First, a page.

The Court went further to argue that making discussions of unconscious bias and white privilege unlawful also undermined how the 1st Amendment is applied to anti-discrimination laws. To some extent, courts have incorporated the criticism that anti-discrimination laws could violate the 1st Amendment in general by creating a very employer- friendly standard for harassment that attempts to protect the 1st Amendment rights of those who would be accused of discrimination prohibited by civil rights laws. Courts have gone so far to say that civil rights codes aren’t civility codes. In fact federal circuit courts almost take a certain relish in describing boorish and creepy behavior that doesn’t constitute harassment for purposes of Title VII. In the Sixth Circuit’s version of this parade of horribles, they point out a manager who grabbed an employee’s buttocks and stated “Your ass belongs to me” did not create enough of a hostile environment for that employee to bring a harassment claim under Title VII.

In contrast, Stop WOKE would prohibit any discussion of white privilege, unconscious bias, etc no matter how it is presented. In essence such discussion is per se unlawful. If that standard applied to harassment on other classes protected by civil rights laws, employees would have a much easier time winning harassment cases.

The court also pointed out that the captive audience doctrine has limited application outside of laws regulating union organizing. Federal courts have interpreted the captive audience doctrine in a way helps employers in efforts to stop union organizing. Some labor advocates point out that DEI efforts often include so-called “affinity groups” of certain categories of workers and that those affinity groups are often sold as ways for employers to avoid unions.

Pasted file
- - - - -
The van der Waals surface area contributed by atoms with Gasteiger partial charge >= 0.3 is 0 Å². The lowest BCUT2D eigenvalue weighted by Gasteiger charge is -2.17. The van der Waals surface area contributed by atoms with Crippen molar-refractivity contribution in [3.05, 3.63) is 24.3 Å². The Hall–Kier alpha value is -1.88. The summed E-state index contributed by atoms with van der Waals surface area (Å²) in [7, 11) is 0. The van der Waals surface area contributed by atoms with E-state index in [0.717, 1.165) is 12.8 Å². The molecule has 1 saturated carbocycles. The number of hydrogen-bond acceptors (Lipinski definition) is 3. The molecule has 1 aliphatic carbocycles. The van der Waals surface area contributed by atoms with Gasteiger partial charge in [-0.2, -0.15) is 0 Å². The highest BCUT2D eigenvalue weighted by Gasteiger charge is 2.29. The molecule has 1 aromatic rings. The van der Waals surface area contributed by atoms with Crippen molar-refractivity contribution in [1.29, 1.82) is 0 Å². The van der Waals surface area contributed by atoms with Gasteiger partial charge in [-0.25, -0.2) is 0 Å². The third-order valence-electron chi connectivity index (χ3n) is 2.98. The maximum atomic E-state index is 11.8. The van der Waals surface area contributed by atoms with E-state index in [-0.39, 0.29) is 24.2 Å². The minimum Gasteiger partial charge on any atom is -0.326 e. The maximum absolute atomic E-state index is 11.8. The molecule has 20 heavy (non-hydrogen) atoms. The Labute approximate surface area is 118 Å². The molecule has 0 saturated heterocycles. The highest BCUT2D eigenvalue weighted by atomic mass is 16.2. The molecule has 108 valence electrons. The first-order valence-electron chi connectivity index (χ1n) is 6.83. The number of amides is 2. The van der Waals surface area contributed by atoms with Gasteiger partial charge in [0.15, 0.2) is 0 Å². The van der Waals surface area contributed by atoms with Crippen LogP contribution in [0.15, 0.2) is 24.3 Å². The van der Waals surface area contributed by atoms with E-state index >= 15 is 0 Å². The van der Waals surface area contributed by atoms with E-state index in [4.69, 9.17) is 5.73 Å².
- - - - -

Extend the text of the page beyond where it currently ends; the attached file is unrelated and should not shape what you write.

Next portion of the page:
I suppose you could take contrarian-left view and argue Stop WOKE is pro-worker in that it would curtail certain anti-union activities and would it make it easier for employees to sue their employer. That would be really short-sighted even if you completely discount legitimate concerns over diversity, equity and inclusion. Conservatives are marching in lock-step with some Democrats in gutting employment protections for the sake of the “gig economy” and big tech. Legislation about Stop WOKE is about inserting culture war grievance into civil rights laws that protect everyone from discrimination in the workplace. They have little or nothing to to do with improving workplace conditions for the bulk of workers.

The offices of Rehm, Bennett, Moore & Rehm, which also sponsors the Trucker Lawyers website, are located in Lincoln and Omaha, Nebraska. Five attorneys represent plaintiffs in workers’ compensation, personal injury, employment and Social Security disability claims. The firm’s lawyers have combined experience of more than 95 years of practice representing injured workers and truck drivers in Nebraska, Iowa and other states with Nebraska and Iowa jurisdiction. The lawyers regularly represent hurt truck drivers and often sue Crete Carrier Corporation, K&B Trucking, Werner Enterprises, UPS, and FedEx. Lawyers in the firm hold licenses in Nebraska and Iowa and are active in groups such as the College of Workers’ Compensation Lawyers, Workers' Injury Law & Advocacy Group (WILG), American Association for Justice (AAJ), the Nebraska Association of Trial Attorneys (NATA), and the American Board of Trial Advocates (ABOTA). We have the knowledge, experience and toughness to win rightful compensation for people who have been injured or mistreated.